The Fellowship of the Ring (The Lord of the Rings, Book 1)
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The Lord of the Rings: The Fellowship of the Ring Summary and Analysis

by J.R.R. Tolkien

Book I, Chapters 9-12

Book I, Chapter Nine: At The Sign of the Prancing Pony

Bree is the main town in Bree-land and the men (humans) in Bree are friendly and familiar with Hobbits, Dwarves, Elves and other non-human inhabitants of the region. When they make their way to The Prancing Pony, the hobbits find that they are not the only guests. Frodo takes on an alias (Mr. Underhill) because he does not want to find any trouble with the Black Riders. A man called Barliman Butterbur runs the establishment. Inside the inn, the hobbits find the Bree-hobbits to be rather inquisitive and nosy. Frodo becomes especially worried when he sees an old, weather-beaten man in the corner of the room, staring at the new arrivals. This man is called Strider and Frodo worries that he is in league with the Black Riders.

Meanwhile, Pippin (whose alias is "Took") has become a drunken spectacle. He is telling the story of Bilbo's farewell party and Frodo is worried that Pippin will unwittingly reveal the secret of the ring in recounting Bilbo's disappearance. Trying to mend the situation, Frodo takes the attention from Pippin by standing on top of the table and beginning a comic song. He is nervous and so he starts fidgeting in his pockets and he accidentally slips the ring onto his finger. He vanishes - accidentally. Panicking, he moves to the corner and joins Strider again. The hobbits want to know how Mr. Underhill (Frodo) has managed to disappear and then reappear. Mr. Underhill insists that he has done no such thing. The chapter ends just as the innkeeper, Mr. Butterbur, confronts Frodo, with an important message.

Analysis:

The narrative structure of this chapter should remind us that Tolkien is still at the beginning of his story (remember, this is a trilogy). Chapter Nine begins with a history of the region that offers parallels to our world, partly because of Tolkien's idea of "Westernesse" and partly because there are "Big People" (humans) in this part of the story. Strider's character is introduced here and he only grows in importance, in chapter ten. Frodo is fearful of Strider and Tolkien adds an element of suspense to the story, until Chapter Ten confirms Strider's honor. Frodo and his friends are always getting themselves into trouble and there is irony in the fact that in the process of trying to repair the situation, Frodo only makes everything worse.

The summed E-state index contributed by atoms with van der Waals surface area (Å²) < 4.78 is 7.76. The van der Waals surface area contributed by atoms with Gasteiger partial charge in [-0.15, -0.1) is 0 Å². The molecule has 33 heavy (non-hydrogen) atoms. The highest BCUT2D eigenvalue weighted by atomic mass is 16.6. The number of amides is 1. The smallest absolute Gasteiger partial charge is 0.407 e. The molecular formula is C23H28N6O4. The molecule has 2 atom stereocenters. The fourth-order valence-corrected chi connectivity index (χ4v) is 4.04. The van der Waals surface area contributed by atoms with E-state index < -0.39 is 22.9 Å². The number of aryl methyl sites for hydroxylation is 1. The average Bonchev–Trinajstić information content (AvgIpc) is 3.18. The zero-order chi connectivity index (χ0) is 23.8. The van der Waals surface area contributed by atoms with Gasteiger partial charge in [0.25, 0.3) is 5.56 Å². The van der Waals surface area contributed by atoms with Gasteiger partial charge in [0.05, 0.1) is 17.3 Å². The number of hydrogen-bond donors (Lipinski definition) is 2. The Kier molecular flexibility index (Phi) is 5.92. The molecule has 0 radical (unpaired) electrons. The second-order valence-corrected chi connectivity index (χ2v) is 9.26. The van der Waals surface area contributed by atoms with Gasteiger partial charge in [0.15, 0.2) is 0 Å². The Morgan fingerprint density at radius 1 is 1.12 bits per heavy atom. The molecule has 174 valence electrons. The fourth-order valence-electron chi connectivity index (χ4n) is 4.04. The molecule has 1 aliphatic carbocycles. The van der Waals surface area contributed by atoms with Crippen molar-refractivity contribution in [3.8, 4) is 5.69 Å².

Book I, Chapter Ten: Strider

Strider goes to the hobbits' room and tells them that he has some good advice to give them - if they will give him a reward. He wants to be taken along. Frodo, of course, refuses to make a deal until he learns more about Strider. Strider tells Frodo that he heard the hobbits talking, as they arrived in Bree and created false names. Strider then reveals that he has been looking for a hobbit named Frodo Baggins and he is glad that he has found him. Strider tells Frodo that his accident with the ring has made his position dangerous and he might find trouble with various villains in the town (including a guy called Bill Ferny).

Mr. Butterbur comes to the room with a letter from Gandalf, addressed to Frodo Baggins. The letter is a few months old and when Frodo reads it, he realizes that Gandalf warned of danger well before the hobbits actually left the Shire. Gandalf has also introduced Strider as another figure who can be trusted. Under Strider's guidance, the hobbits put bolsters under the sheets of their beds so that they appear to be in their rooms. Then, they move to the parlor and sleep their while Strider watches over them.

Analysis:

This chapter confirms Strider's honor and he joins the list of characters who offer to assist Frodo. While the hobbits are rather inept, there is always help for them, just when they need it. Gandalf's letter foreshadows a good deal of difficulty to come and even though the hobbits have found two wise and powerful friends (Butterbur and Strider), the chapter ends with a depressing and foreboding tone. It seems clear that the forces of evil are as powerful as the hobbits are powerless. The hobbits move slow and steady and they are prepared to end their day. But the narrative structure of the preceding chapters (especially chapters seven and eight) should warn us that the night is incredibly dangerous. There are nightmares within Frodo's head and there are nightmarish figures in the world around Frodo. The repeated images and motifs of the last few chapters should prepare the reader for Chapter Eleven: "A Knife in the Dark."

Book I, Chapter Eleven: A Knife in the Dark